Ford: Half of U.S. lineup to get automatic emergency braking by end of '19

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The 2019 Edge crossover will become Ford’s first vehicle with automatic emergency braking as standard equipment when it reaches U.S. showrooms this summer.

DETROIT — Ford Motor Co. on Friday said it’s on pace to add automatic emergency braking on more than half of its U.S. lineup by the end of next year, and it plans to offer the safety feature on every model before 2022.

Two years ago, most major automakers, including Ford, joined government agencies in announcing plans to make the technology standard across their lineups by 2022.

Until now, Ford has offered the technology on a number of models only as an optional feature. The 2019 Edge crossover will be the company’s first vehicle with automatic emergency braking as standard when it hits showrooms this summer, followed by the Ranger midsize pickup in early 2019. The technology uses cameras and sensors to detect an imminent front-end crash and tries to stop the vehicle in time.

Raj Nair, Ford’s president of North America, said the automaker plans to be “well ahead” of the industry’s commitment to install the feature on every model by 2022. Nair told Automotive News that Ford plans to make the feature standard as each vehicle is freshened or redesigned.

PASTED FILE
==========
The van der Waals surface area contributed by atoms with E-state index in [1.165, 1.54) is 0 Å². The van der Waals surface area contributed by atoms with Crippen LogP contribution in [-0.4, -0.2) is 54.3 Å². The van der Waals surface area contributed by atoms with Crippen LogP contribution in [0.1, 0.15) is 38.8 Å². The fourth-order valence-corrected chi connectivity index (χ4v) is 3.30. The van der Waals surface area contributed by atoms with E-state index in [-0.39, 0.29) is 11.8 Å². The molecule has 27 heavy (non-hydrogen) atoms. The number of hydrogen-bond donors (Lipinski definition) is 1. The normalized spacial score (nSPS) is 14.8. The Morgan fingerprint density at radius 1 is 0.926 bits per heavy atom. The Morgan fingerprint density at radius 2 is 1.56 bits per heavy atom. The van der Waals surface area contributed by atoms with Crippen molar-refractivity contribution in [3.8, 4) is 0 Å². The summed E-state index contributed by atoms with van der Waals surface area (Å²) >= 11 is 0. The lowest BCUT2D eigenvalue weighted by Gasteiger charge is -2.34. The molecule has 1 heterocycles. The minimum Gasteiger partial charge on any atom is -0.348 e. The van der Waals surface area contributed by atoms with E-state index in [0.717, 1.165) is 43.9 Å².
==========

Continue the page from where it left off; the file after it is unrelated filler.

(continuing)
“We’ve been aggressive on the development of the technology, and we’ll continue to develop that tech,” he said.

Nair said the proportion of buyers who added the feature as an option last year on vehicles such as the F-150 pickup, Fusion sedan and Mustang pony car was lower than Ford expected, showing that consumers needed to be educated about its benefits.

“It is one of those technologies where you don’t realize how valuable it is until you have an experience with it,” he said.

In an update last month, federal regulators at NHTSA said four of 20 automakers in 2017 equipped at least half of their U.S. models with standard automatic emergency braking, with luxury brands such as Tesla and Mercedes-Benz having the highest rates.

Among the largest automakers, Toyota Motor Corp. offered the technology on 56 percent of its vehicles in 2017, compared with 30 percent for Honda Motor Co., 20 percent for General Motors and less than 10 percent for Ford.

Reuters contributed to this report.

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